Magazine

Baihaki Hakim


Before Baihaki Hakim showed up, the Indonesian State Oil & Gas Co., or Pertamina, was a plaything of the Suharto family. Not anymore. Since the former U.S. oil exec took over in February, 2000, he has rooted out inefficiency and corruption. He cut costs by $1 billion by changing bidding procedures for imported fuel, changing purchasing procedures for equipment, and by sacking a dozen managers suspected of rigging suppliers' bids. He has begun laying off nearly a third of the company's 24,000 employees.

Next up: staving off a parliamentary attempt to strip Pertamina of its ownership of fossil-fuel resources, and privatizing the company within five years. "In the old days, you had to follow whatever the Suharto family wished," the 59-year-old Javanese says, with the confident Texas twang he acquired as CEO of PT Caltex Indonesia, a Chevron-Texaco joint venture. "Now, we're playing catch-up."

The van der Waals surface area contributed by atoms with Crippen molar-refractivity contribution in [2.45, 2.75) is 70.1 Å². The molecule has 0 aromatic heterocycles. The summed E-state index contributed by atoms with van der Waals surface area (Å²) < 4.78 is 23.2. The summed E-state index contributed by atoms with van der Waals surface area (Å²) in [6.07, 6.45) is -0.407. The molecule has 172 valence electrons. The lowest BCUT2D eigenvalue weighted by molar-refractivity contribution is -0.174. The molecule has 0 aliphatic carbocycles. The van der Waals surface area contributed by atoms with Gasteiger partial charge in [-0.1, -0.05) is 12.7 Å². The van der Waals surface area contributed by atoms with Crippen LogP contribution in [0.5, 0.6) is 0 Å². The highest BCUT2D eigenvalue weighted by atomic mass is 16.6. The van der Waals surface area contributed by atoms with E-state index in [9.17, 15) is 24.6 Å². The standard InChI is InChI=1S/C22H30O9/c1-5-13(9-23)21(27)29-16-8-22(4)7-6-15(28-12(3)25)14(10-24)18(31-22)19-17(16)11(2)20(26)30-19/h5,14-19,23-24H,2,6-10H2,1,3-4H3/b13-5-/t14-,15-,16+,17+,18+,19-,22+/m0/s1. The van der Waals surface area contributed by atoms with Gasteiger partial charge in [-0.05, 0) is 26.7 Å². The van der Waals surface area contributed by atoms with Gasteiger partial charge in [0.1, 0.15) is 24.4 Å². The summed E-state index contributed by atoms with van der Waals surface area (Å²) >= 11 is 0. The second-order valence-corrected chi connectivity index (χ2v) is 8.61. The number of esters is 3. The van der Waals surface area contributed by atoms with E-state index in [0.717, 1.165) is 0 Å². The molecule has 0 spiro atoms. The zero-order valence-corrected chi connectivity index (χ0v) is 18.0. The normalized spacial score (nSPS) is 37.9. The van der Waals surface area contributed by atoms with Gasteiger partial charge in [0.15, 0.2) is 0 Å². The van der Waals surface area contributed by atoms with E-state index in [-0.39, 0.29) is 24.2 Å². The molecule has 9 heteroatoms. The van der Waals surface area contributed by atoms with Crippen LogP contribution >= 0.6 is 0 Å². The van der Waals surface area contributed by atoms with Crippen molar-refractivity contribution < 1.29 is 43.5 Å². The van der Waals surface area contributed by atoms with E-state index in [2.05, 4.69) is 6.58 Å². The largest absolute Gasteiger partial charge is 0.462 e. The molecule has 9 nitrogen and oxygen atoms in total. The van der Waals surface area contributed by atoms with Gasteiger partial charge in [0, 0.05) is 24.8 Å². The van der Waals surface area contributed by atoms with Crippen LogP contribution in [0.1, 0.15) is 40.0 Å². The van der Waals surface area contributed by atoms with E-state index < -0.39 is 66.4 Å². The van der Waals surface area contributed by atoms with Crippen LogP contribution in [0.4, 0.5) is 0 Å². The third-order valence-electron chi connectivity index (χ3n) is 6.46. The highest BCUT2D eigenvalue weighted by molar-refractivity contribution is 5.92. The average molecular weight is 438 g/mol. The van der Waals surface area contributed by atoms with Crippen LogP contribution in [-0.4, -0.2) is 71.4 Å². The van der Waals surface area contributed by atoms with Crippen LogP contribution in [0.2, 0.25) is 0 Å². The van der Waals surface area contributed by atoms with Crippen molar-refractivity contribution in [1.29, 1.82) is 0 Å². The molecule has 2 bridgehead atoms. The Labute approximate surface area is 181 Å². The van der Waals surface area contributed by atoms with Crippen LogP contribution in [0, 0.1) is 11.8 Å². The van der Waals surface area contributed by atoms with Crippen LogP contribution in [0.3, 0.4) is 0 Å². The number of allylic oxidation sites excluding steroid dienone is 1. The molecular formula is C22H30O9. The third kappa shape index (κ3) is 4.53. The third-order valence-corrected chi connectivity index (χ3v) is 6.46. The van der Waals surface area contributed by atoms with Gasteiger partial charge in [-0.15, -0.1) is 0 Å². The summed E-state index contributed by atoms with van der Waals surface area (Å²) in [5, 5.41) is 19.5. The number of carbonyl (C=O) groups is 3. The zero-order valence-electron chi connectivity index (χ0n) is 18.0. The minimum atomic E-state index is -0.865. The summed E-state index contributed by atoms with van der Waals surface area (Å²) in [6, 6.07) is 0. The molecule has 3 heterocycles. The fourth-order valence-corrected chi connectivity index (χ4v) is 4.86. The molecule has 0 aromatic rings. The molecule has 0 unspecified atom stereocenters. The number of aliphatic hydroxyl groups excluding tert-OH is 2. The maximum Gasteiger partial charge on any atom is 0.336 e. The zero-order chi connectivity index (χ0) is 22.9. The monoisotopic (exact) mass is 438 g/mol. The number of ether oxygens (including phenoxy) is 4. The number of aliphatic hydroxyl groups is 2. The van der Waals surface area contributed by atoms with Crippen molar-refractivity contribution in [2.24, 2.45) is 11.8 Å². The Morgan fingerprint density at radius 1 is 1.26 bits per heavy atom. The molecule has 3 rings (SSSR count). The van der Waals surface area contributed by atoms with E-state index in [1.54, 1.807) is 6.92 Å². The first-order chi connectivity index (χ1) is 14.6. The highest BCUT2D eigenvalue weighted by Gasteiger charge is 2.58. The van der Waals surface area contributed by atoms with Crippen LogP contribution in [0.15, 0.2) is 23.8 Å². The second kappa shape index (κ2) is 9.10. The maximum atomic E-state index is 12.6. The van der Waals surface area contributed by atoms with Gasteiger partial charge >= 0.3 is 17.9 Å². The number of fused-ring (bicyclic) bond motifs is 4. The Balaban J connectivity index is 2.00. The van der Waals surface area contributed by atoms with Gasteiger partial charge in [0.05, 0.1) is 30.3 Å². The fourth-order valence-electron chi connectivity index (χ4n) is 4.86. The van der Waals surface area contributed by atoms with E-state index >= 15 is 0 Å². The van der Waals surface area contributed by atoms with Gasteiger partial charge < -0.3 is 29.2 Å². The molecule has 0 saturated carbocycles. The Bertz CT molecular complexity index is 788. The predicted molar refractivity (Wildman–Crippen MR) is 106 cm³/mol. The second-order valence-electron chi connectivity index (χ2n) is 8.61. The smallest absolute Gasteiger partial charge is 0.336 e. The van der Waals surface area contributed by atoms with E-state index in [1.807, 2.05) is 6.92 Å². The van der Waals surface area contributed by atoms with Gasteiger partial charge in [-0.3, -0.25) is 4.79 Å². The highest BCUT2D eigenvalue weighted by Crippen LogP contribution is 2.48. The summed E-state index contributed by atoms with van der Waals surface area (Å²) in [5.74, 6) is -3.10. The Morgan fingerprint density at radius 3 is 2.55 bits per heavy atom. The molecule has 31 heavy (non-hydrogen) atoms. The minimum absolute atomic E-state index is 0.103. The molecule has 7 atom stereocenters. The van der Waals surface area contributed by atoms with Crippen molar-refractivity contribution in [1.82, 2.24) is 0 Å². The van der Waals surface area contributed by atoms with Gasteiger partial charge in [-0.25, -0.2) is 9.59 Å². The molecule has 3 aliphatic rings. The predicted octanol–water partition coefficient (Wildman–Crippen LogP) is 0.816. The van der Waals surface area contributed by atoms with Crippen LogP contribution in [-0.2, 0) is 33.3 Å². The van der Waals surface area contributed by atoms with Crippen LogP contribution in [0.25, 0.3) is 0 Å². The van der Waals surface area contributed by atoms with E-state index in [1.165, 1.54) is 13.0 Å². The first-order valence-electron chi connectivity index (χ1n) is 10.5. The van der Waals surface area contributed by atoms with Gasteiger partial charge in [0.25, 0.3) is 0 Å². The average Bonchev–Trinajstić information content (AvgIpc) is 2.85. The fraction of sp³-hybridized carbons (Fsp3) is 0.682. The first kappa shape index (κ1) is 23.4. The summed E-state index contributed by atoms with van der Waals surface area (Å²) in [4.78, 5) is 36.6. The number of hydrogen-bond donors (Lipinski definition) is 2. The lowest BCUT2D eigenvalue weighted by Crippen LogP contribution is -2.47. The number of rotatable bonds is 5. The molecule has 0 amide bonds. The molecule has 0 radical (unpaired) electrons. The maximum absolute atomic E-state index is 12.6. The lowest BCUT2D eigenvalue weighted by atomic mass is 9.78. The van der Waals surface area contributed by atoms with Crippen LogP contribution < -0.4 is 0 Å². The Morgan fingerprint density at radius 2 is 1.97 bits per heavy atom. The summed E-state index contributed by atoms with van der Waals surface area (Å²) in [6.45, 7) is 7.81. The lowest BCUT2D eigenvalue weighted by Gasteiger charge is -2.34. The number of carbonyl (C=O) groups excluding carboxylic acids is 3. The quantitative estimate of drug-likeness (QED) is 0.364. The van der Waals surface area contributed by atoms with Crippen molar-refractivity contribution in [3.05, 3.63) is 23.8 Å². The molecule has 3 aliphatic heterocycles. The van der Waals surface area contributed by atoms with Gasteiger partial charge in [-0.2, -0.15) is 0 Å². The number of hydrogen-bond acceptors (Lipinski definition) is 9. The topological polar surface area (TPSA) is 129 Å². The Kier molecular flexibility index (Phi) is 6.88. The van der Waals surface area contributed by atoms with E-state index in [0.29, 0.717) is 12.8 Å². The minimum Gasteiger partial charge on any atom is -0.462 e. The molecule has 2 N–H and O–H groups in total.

As long as politics doesn't intervene, that is. An investigation that Baihaki initiated last year seemed to turn against him in May, when a government commission that reports to President Abdurrahman Wahid ranked Baihaki Indonesia's second-richest civil servant, with $1.7 million in cash and other assets. Parliament, already seeking to impeach Wahid, called on Baihaki to explain his wealth. Baihaki said it was savings from his salary at Caltex.

"I came here not to make money," Baihaki says. "It's my call of duty." Indonesians like to call Baihaki the Lone Ranger. And by setting out to knock down the political obstacles to turning Pertamina around, he's put himself on a long, lonely road.


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